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## 13947RE: [PrimeNumbers] Infinite primes-> a Turing Machine prime sieve that never stops?

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• Nov 4, 2003
> From: Roger Bagula [mailto:tftn@...]

> The sequences related to Euclid's proof are:
> A000945 A000946 A002585 A005265 A005266 A051342
> ( there are several new ones as well)
>
> A00945 is just the first "related" sequence.
>
> But there have to be two schools of thought
> since "proof" isn't working.
> 1) Euclid's school infinite primes exist
> 2) modern school of thought : infinite primes don't exist
>
> Unless you can "conclusively" prove no infinite prime exists...
> I've seen nothing like that in the posts.
> It can be "argued" both ways. Paul Leyland
> is good at arguing, but lacks conclusive proofs to go
> with it.

Very well, time for another argument. It would be helpful if
you respond (concisely and politely please) to each of the
questions below.

First my thesis: infinite primes do not exist. The set of
primes is infinite (because it has cardinality aleph_0).

Consider carefully the difference between these two statements.
The first says that, because infinity is not an integer and primes
are integers, the concept "infinite prime" is meaningless. The
second says that the set of primes can be put in one-to-one
correspondence with the set of integers >0.

Yuo do not seem to like the classical proof, so let's prove the
number of primes (i.e the cardinality of the set of primes) is
infinite by another approach.

Do you agree that the set of natural numbers is infinite?

That is, do you believe that given a particular integer N, we can
always find a larger integer M, no matter how large N may be?

Do you agree that, given N, the value M=N+1 is larger than N?

Again, if not the game is over because we are not talking about
mathematics as understood by almost all the world's mathematicians.

Do you agree that each and every integer N > 1 has a unique
factorization into primes?

I'm concerned only with which primes appear in the factorization,
not with the order in which they are given. Numerical order is
conventional but it really doesn't matter which order they are in
for the arguments below.

Next, I am going to define F_N, where N is an integer > 0, to be
the value 2^(2^N)+1, so F_1 has the value 5, F_2 has the value 17,
F_3 has the value 257, F_4 has the value 65537, and so on.

Do you agree that the set of all values F_N is infinite?

I claim it is because the N can take any integer value and each
value of N yields a value for F_N.

Do you agree that all the values for F_N are distinct?

I claim they are because 2^N is larger than N, and 2^(2^N) is
larger than 2^N. I therefore claim that each F_i is greater
than F_j whenever i>j.

Do you agree that (x+y)*(x-y) = x^2 - y^2?

Now, let's take a look at F_N - 2. By definition of F_N, this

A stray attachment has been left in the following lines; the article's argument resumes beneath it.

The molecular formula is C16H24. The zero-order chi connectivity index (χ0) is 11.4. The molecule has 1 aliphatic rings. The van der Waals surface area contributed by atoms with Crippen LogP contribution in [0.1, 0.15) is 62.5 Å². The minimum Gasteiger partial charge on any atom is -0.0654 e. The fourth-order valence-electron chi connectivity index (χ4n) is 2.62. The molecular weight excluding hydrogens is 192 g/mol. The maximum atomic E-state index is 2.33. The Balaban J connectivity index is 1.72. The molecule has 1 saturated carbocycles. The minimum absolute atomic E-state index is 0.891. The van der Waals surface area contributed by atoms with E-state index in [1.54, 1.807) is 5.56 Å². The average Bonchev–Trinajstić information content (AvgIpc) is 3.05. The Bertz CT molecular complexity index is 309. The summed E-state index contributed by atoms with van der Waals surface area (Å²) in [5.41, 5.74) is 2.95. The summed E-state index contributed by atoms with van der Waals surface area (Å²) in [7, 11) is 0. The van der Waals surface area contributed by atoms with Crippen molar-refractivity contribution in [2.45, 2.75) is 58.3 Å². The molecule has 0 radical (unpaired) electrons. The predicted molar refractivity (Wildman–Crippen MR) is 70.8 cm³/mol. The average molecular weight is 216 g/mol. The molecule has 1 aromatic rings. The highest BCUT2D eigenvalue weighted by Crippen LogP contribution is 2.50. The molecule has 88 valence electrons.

quantity is equal to 2^(2^N) - 1. Note that 1 is a square (it is
1 squared and that 2^(2^N) is a square (it is 2^(2^(N-1)) squared.)

So, do you agree that the following equation is correct?

F_N - 2 = (2^(2^(N-1)) + 1) * ( 2^(2^(N-1)) - 1)

If so, you will readily conclude that the first term is just the
definition of F_(N-1), and the second is just F_(N-1) - 2).

Now what does this tell us? (A rhetorical question, no need to
answer). It says that F_N - 2 is a multiple of F_(N-1). Of course,
we have to be careful. F_i is not defined if i is less than 1, so
we have to insist that N >= 2 in the above equation. So lets start
with N=2 and work our way up.

When N=2, F_2 - 2 = F_1 * (F_1 - 2).

This is easy to check:
F_2 is 17, F_1 is 5 and, indeed F_2-2 = 15 = 5*3 = F_1 * (F_1 -2).

When N=3, F_3 - 2 = 255
= F_2 * (F_2 - 2)
= 17 * F_1 * (F_1 - 2)
= 17 * 5 * 3.

When N = 4, F_4 - 2 = 65535
= F_3 * (F_3 - 2)
= 257 * F_2 * (F_2 - 2)
= 257 * 17 * F_1 * (F_1 - 2)
= 257 * 17 * 5 * 3.

With me so far? Do you agree that we can continue this process
as far as we wish, because we can increase the value of N as far as
we wish?

If not, why not? I can try to make it clearer. If you do agree,
let's proceed.

I now claim that F_M has no prime factors in common with *any* F_N
for which N < M. The reasoning is that F_M - 2 is a multiple of
all F_N for which N < M. Thus, any prime factor of F_N yields a
remainder of 2 when divided into F_M. All the F_N numbers are odd,
so we can discount the prime number 2 as being a factor of any of them.

Do you agree with this claim? If not, please explain what you think
is wrong with it.

Assuming you do agree, you will also agree that I have produced an
infinite set of numbers, none of which share a common prime factor.

The set of all F_N consists only of integers, so each and every one
has at least one prime factor, agreed?

But as the set of all F_N has cardinality aleph_0, the same as the
cardinality of the set of all integers >=1, AND every member of the
set of all F_N is an integer, AND every member of the set of all F_N
has at least one prime factor, AND no two members share any prime
factors, THEN the cardinality of the set of all prime factors of all
the members of the set of all F_N is itself aleph_0.

What does the above lengthy and pedantically stated sentence say
(another rhetorical question)? It says that we have constructed
a set of prime numbers which has cardinality aleph_0. That is,
we've found an infinite set of prime numbers. This, I claim, proves
my thesis given at the start of this article. Note I do *not* claim
that the set of primes I constructed contains all the primes. In fact,
we know for certain that it does not, and you should be able to prove
that, for instance, neither 2 nor 13 are members of the set.
Nonetheless, it is an infinite set.

Conclusion: the set of all primes is infinite (has cardinality
aleph_0) because at least one set which contains only primes itself
has cardinality aleph_0.

Paul
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